The Great Thirst

“The Great Thirst” – from Nathaniel Dunigan’s Journal

Without exception, my kids arrive at our home like a lost wanderer at the oasis. Relief and happiness–I must imagine–are somewhere inside. But all-consuming is their thirst.

For life. For love. For hope.

This most desperate yearning has parched their hearts. Arid now. Scorched. Barren.

But never gone. The heart of a child is the most resilient living thing I have ever encountered. When love showers upon it as rain, the awakening is more immediate than springtime.

More rewarding than harvest-time.

And more festive than party-time.

It is as the Divine miracle of creation.

They simply need love, I have always known. Forever taught my staff. Reminded myself.

This journal has heard every one of these initial thoughts, listening to my heart after I have kissed each child for the first time (a few entries below):

  • “Julius: Another tiny body for a precious soul. You remind me of a radiant flower in a pot that has been broken–nearly destroyed. Let me help you find your magnificent garden.”
  • “Ronald: Your ‘Auntie’ cried when she left today. (She was the first temporary guardian to ever cry when leaving a child here.) Your swollen ears dominate your appearance, but I have a feeling that love has and ever shall dominate your life.”
  • “Prisca: You are drenched in invisible tears. I do not yet know if they are from a weeping of sorrow, or of pain, or of loneliness—or even if they are your own tears. Did they come from another? But I do know that I will not rest until they are wiped away and replaced with a countenance of joy, and a heart at peace.”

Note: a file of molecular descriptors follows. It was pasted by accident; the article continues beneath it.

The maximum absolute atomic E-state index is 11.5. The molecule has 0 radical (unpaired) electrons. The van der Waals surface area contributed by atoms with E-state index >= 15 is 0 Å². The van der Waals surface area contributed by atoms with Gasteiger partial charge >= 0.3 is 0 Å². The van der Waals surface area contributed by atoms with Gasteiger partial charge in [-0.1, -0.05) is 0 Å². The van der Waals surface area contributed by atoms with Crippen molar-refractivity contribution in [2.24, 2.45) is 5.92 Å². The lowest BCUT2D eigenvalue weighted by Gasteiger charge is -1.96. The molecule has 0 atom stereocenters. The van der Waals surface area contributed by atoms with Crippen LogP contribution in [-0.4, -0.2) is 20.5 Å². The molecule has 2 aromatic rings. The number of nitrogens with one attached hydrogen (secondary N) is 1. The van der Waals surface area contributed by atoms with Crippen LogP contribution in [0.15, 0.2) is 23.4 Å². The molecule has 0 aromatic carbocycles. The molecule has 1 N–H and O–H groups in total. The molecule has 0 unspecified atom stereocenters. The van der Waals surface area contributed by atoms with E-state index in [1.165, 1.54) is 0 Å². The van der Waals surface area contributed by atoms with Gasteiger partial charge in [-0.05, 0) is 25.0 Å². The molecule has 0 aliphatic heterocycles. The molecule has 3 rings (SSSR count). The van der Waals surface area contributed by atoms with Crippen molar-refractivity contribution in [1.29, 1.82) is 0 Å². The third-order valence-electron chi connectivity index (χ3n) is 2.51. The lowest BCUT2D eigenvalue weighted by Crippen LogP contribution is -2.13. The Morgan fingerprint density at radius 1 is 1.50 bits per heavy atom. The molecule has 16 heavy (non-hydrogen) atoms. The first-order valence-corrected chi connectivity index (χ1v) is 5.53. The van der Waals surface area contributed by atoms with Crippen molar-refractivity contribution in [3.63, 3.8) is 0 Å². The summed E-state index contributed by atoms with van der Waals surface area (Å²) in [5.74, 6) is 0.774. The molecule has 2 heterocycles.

• “Toby: We really searched for you today. Our directions to your village were not very clear, but our mission was like crystal: Rescue Toby. When I saw you, I became desperate about your condition. But when my eyes and soul met yours, I realized that my desperate search had actually been an urgent treasure hunt—and that I had found the end of the rainbow.”

As I revisit these pages, these thoughts, these moments, I try to imagine what my children might have written in their own journal on those days.

What did they inscribe on the pages of their hearts after a first kiss? Perhaps the first ever. From me. From my staff.

I am thinking specifically of Njuba’s first day. That morning, he was sitting bravely in the office as Tony (my assistant) processed his paperwork.

That same thirsty countenance.

I offered my hand. Quickly, without a smile, he wrapped his wee fingers around the tips of mine. I led him to the swings, and showed him around a bit. Over and again, saying, Welcome, Thanks for coming, and I am so happy to have you here.

After our walk, he told me he had to go to the bathroom. I escorted him to the room’s door, then waited outside.

He finished quickly, closed the door, and immediately took my hand again. (Without washing, I knew, but it couldn’t matter.)

That evening (as every evening since) Njuba insisted on sitting between my legs as we shared a space on the floor during TV Time.

I was tired. The soul-joy and heart-weight of a new child always seem to delightfully exhaust me. Like a long hike to a summit’s glorious vista.

I laid my back to the floor. The moment’s rest would have to equip me for the evening ahead.

Njuba also reclined.

His eyes still on the TV, he reached his little arm above his head to my chest, feeling for my hand. Finding it. Embracing it. Holding it.


What would be his first journal entry?

Perhaps the same as mine, for it seems that all my children reach out to us as much as we do to them. Not only to receive love, but to offer it.

Yes, together our journals might whisper:

While the heart longs to be loved,

its great thirst is…

to love another.